The Constitutional Court

holds that:

I

1. The powers of the Constitutional Court to officially construe its own rulings are entrenched in the Law on the Constitutional Court (Article 61). The Constitutional Court has held in its acts more than once that it enjoys the powers to construe its other final acts as well.

2. Paragraph 1 of Article 61 of the Law on the Constitutional Court provides that a ruling of the Constitutional Court may be officially construed by the Constitutional Court at the request of the parties to the case, of other institutions or persons to whom it was sent, or on its own initiative.

3. The petition to construe the Constitutional Court ruling of 22 June 2009 was submitted by Robertas Klovas, Chancellor of the Ministry of Environment. Under Paragraph 1 of Article 61 of the Law on the Constitutional Court, the Constitutional Court may officially construe its ruling at the request of the parties to the case, of other institutions or persons to whom it was sent, or on its own initiative.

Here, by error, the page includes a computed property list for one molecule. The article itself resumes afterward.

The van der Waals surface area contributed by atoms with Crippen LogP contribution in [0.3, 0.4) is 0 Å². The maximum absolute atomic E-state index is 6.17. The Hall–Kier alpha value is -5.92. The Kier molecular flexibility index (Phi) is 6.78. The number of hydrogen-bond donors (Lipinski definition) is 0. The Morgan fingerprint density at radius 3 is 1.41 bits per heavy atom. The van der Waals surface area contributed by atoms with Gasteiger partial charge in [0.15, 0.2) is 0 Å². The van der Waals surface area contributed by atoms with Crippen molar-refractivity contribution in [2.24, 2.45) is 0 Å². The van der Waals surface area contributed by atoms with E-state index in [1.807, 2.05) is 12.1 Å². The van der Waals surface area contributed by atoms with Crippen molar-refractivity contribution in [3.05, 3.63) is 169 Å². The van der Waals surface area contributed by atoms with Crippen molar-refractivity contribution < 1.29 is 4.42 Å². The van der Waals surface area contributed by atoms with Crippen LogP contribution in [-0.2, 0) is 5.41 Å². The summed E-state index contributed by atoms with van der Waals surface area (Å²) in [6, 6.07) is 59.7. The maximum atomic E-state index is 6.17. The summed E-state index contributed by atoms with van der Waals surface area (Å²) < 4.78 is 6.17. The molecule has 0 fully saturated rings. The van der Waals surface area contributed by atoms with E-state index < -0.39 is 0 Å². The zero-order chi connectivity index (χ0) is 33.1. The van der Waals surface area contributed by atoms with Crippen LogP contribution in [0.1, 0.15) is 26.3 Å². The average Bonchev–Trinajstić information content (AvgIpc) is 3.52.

R. Klovas, while holding the office of the Director of the Legal and Personnel Department of the Ministry of Environment, was a representative of the Government, a party concerned, in the constitutional justice case wherein the Constitutional Court ruling of 22 June 2009 was adopted (the ruling was sent to R. Klovas pursuant to the Constitutional Court letter No. 14B-464(2.4.) of 22 June 2009.) Since under Paragraph 1 of Article 31 of the Law on the Constitutional Court, a representative of the Government, a party concerned, is a party to the case, therefore, according to Paragraph 1 of Article 61 of the Law on the Constitutional Court, he has the right to apply to the Constitutional Court with a petition requesting to construe the said ruling of the Constitutional Court.

4. In its acts the Constitutional Court has held more than once that the purpose of the institute of construction of Constitutional Court rulings and other final acts is to disclose the contents and meaning of corresponding provisions of a Constitutional Court ruling or other final act more broadly and in more detail, if it is necessary, in order to ensure proper execution of that Constitutional Court ruling or other final act so that this Constitutional Court ruling or other final act would be followed.

II